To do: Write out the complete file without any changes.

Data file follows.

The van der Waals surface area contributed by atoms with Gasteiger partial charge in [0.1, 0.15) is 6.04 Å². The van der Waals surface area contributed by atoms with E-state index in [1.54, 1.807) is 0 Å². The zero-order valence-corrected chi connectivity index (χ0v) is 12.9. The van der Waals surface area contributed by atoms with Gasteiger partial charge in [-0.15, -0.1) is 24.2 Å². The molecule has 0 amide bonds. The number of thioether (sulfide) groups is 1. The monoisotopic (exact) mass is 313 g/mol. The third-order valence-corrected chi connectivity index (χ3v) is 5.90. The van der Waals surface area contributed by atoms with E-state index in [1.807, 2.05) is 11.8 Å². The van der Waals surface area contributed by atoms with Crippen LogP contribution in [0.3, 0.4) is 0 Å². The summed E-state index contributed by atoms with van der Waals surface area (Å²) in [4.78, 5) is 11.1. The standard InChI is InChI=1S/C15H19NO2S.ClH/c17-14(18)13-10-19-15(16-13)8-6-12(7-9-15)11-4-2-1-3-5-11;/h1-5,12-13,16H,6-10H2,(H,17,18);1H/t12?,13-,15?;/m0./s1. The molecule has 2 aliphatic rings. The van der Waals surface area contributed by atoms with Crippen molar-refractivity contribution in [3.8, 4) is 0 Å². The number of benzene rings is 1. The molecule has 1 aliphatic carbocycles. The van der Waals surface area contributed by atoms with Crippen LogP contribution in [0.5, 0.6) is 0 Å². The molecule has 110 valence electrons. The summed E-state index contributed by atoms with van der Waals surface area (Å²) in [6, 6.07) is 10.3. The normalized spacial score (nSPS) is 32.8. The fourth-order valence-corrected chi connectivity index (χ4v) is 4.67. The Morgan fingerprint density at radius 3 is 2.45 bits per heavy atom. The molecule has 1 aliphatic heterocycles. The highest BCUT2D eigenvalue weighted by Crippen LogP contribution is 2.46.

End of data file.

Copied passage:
The van der Waals surface area contributed by atoms with Gasteiger partial charge in [0.1, 0.15) is 6.04 Å². The van der Waals surface area contributed by atoms with E-state index in [1.54, 1.807) is 0 Å². The zero-order valence-corrected chi connectivity index (χ0v) is 12.9. The van der Waals surface area contributed by atoms with Gasteiger partial charge in [-0.15, -0.1) is 24.2 Å². The molecule has 0 amide bonds. The number of thioether (sulfide) groups is 1. The monoisotopic (exact) mass is 313 g/mol. The third-order valence-corrected chi connectivity index (χ3v) is 5.90. The van der Waals surface area contributed by atoms with E-state index in [1.807, 2.05) is 11.8 Å². The van der Waals surface area contributed by atoms with Crippen LogP contribution in [0.3, 0.4) is 0 Å². The summed E-state index contributed by atoms with van der Waals surface area (Å²) in [4.78, 5) is 11.1. The standard InChI is InChI=1S/C15H19NO2S.ClH/c17-14(18)13-10-19-15(16-13)8-6-12(7-9-15)11-4-2-1-3-5-11;/h1-5,12-13,16H,6-10H2,(H,17,18);1H/t12?,13-,15?;/m0./s1. The molecule has 2 aliphatic rings. The van der Waals surface area contributed by atoms with Crippen molar-refractivity contribution in [3.8, 4) is 0 Å². The number of benzene rings is 1. The molecule has 1 aliphatic carbocycles. The van der Waals surface area contributed by atoms with Crippen LogP contribution in [0.5, 0.6) is 0 Å². The molecule has 110 valence electrons. The summed E-state index contributed by atoms with van der Waals surface area (Å²) in [6, 6.07) is 10.3. The normalized spacial score (nSPS) is 32.8. The fourth-order valence-corrected chi connectivity index (χ4v) is 4.67. The Morgan fingerprint density at radius 3 is 2.45 bits per heavy atom. The molecule has 1 aliphatic heterocycles. The highest BCUT2D eigenvalue weighted by Crippen LogP contribution is 2.46.